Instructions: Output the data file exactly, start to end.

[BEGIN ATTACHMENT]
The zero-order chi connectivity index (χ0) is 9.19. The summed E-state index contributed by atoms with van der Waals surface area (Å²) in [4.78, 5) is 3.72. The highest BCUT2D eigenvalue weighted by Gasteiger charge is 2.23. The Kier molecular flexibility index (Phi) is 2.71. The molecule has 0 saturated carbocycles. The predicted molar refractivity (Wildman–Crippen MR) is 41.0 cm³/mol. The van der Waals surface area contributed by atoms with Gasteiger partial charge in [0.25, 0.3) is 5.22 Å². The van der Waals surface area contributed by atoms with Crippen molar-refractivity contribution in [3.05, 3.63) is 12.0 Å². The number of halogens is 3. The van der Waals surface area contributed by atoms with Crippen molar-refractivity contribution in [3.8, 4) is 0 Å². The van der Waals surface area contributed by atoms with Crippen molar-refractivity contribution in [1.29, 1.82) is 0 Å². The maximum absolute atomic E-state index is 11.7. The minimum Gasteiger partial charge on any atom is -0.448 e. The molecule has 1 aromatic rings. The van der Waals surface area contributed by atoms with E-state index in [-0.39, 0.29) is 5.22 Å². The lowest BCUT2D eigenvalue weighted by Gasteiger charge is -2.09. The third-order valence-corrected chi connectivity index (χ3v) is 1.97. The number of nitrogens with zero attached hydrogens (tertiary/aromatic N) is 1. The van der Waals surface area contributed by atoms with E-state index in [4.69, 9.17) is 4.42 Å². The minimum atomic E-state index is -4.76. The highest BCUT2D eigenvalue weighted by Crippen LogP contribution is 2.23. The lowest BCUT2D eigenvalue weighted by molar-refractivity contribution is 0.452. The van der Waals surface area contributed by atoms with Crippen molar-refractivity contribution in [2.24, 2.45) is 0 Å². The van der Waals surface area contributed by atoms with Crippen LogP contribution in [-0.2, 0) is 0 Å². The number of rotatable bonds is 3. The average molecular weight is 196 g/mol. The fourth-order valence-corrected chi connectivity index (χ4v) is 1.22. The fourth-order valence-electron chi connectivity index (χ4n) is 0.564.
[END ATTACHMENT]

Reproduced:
The zero-order chi connectivity index (χ0) is 9.19. The summed E-state index contributed by atoms with van der Waals surface area (Å²) in [4.78, 5) is 3.72. The highest BCUT2D eigenvalue weighted by Gasteiger charge is 2.23. The Kier molecular flexibility index (Phi) is 2.71. The molecule has 0 saturated carbocycles. The predicted molar refractivity (Wildman–Crippen MR) is 41.0 cm³/mol. The van der Waals surface area contributed by atoms with Gasteiger partial charge in [0.25, 0.3) is 5.22 Å². The van der Waals surface area contributed by atoms with Crippen molar-refractivity contribution in [3.05, 3.63) is 12.0 Å². The number of halogens is 3. The van der Waals surface area contributed by atoms with Crippen molar-refractivity contribution in [3.8, 4) is 0 Å². The van der Waals surface area contributed by atoms with Crippen molar-refractivity contribution in [1.29, 1.82) is 0 Å². The maximum absolute atomic E-state index is 11.7. The minimum Gasteiger partial charge on any atom is -0.448 e. The molecule has 1 aromatic rings. The van der Waals surface area contributed by atoms with E-state index in [-0.39, 0.29) is 5.22 Å². The lowest BCUT2D eigenvalue weighted by Gasteiger charge is -2.09. The third-order valence-corrected chi connectivity index (χ3v) is 1.97. The number of nitrogens with zero attached hydrogens (tertiary/aromatic N) is 1. The van der Waals surface area contributed by atoms with E-state index in [4.69, 9.17) is 4.42 Å². The minimum atomic E-state index is -4.76. The highest BCUT2D eigenvalue weighted by Crippen LogP contribution is 2.23. The lowest BCUT2D eigenvalue weighted by molar-refractivity contribution is 0.452. The van der Waals surface area contributed by atoms with Crippen molar-refractivity contribution in [2.24, 2.45) is 0 Å². The van der Waals surface area contributed by atoms with Crippen LogP contribution in [-0.2, 0) is 0 Å². The number of rotatable bonds is 3. The average molecular weight is 196 g/mol. The fourth-order valence-corrected chi connectivity index (χ4v) is 1.22. The fourth-order valence-electron chi connectivity index (χ4n) is 0.564.